Money Matters - Simplified

Why Apple Is a Better Buy Than Microsoft

 One of the coolest things about Fooldom is that we're all encouraged to arrive at independent conclusions when it comes to analyzing stocks. We're investors writing for investors, after all -- not lemmings.

 

 As someone who has taken his shots at Microsoft (Nasdaq:MSFT) over the years and doesn't take offense to being called an Apple (Nasdaq: AAPL) fanboy, I approached Chris Baines' article detailing why Microsoft is a better investment than Apple with the same kind of bipartisan appreciation that I always do.

I enjoy reading about opinions that run counter to mine. I respect differing opinions, even if I ultimately don't agree with them. In fact, I'd rather be shaking my head than nodding along when I read any financial article. I prefer reckoning over validation.

Born to run
My fellow Fool believes that Microsoft is the better buy because it watches over a pair of virtual monopolies. It doesn't have to try as hard as Apple, where the pressure is on to perpetually innovate.

I can see where Chris is coming from. Apple is Lady Gaga, reinventing itself after every hit single. Microsoft is Bruce Springsteen, still selling out concert halls as a result of a couple of hits released more than 20 years ago.

See what I did there? I made Mr. Softy sympathetic to you, assuming that you're a bigger fan of The Boss than of today's hottest pop star. In reality, Microsoft is more of a two-hit wonder along the lines of The Knack, the Greg Kihn Band, or Men Without Hats.

See what I did there? I just pulled the rug out from under you.

Putting the "no" in innovation
Chris considers Apple a serial innovator, forced to raise the bar every time out. I don't exactly see it that way, but at least the class of Cupertino can find new ways to hit it out when it wants to. Microsoft couldn't innovate its way out of a corn maze with a weed whacker.

Microsoft tried to one-up Apple's iPod and it resulted in the Zune snooze. Bing turned a few heads during last year's launch, but Microsoft remains the only tech giant that's currently losing money in its online operations.

Yes, the Xbox 360 is a hit -- but it took years to get there, and margins there will always be a far cry from Microsoft's software stronghold.

I won't apologize, because Apple is just flat out better at Microsoft when it comes time to raise the bar. The real mistake here is assuming that Microsoft can just coast along without doing the same.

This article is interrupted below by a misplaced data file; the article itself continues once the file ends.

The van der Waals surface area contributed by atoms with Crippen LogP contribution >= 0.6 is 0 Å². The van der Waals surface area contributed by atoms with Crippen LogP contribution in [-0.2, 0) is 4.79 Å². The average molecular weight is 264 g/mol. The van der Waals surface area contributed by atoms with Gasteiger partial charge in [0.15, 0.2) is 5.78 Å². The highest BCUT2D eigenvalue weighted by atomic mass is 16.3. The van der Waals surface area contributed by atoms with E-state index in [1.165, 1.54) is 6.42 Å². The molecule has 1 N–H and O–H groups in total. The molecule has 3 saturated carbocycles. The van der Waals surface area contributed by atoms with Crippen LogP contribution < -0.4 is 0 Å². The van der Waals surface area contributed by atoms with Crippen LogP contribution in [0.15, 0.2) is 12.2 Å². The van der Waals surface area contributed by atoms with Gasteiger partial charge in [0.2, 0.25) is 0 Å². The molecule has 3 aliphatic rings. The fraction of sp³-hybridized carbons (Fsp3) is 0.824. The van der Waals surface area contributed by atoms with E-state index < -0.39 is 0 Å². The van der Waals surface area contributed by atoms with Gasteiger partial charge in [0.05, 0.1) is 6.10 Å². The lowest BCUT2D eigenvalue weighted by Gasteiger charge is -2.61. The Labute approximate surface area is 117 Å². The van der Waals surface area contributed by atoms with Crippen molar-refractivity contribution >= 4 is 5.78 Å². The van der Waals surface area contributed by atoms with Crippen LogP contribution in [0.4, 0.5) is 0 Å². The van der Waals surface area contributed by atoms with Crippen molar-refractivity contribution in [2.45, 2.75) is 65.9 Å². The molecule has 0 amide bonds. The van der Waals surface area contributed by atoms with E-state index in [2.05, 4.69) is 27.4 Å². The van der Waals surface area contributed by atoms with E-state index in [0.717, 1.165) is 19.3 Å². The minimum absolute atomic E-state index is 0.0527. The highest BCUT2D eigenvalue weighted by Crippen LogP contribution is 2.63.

The world is changing
Operating systems and productivity suites may seem like virtual monopolies, but the climate is changing quickly.

Tablet sales are eating into the laptop space. Smartphone usage is the new portable computing. Microsoft's a distant player in both of these realms.

Even Microsoft partners are learning new languages. Dell (Nasdaq: DELL) and Hewlett-Packard (NYSE: HPQ) have embraced Google's (Nasdaq: GOOG) Android collective, and HP shelled out $1.2 billion for Palm to have its own proprietary operating system. Why pay for Windows when any hardware maker can go with the open Android for free?

Have you seen Microsoft's latest ads about going "to the cloud" for editing a family portrait, streaming video during a flight delay, or collaborating on presentation documents? What Microsoft doesn't want to tell you is that "to the cloud" is a euphemism for "away from Microsoft."

Free Web-based photo editors have been around for years. Google Docs and Oracle's(Nasdaq: ORCL) Sun have been offering free productivity suites with virtual collaboration on the cloud for ages. And as for streaming video, does Microsoft really want to go there?

Three years ago, you needed a computer running Windows to stream from Netflix's(Nasdaq: NFLX) digital library. These days, that's probably the last device that the 11 million of Netflix's 16.9 million subscribers who do stream would think of using. They're using tablets, Blu-ray players, and iPhones.

Sure, Netflix CEO Reed Hastings is on Microsoft's board of directors, but he had no problem being a surprise presenter this year during Apple's iPhone 4 debut, sharing the stage with Steve Jobs in explaining that Netflix would be streaming on the new handset.

The safer bet is the smarter wager
Microsoft isn't as relevant as it was five years ago. Its stock price is essentially where it was 10 years ago. How confident are you as to where a fading Microsoft will be in five or 10 years?

Apple, on the other hand, has been ascending in that time. If innovation is the price that one has to pay to get folks to pay a premium for their products -- a position that Microsoft now finds itself in as it floats away in a sea of free alternatives that are growing in popularity -- I'll stick with the safer bet in Apple.

Ten years ago, Microsoft had the heftier cash balance. Not today. Ten years ago, Microsoft had the prettier stock chart. Not today. Microsoft is the one cranking out a dividend, but I'm sure every rational Microsoft investor would swap out that measly yield for the capital appreciation at Apple.

Yes, Apple trades at a richer multiple of 17 times this fiscal year's projected earnings, but that's a steep discount to its projected top- and bottom-line growth.

Owning Microsoft, on the other hand, is a race against time -- Father Time. 

© 2010 UCLICK L.L.C.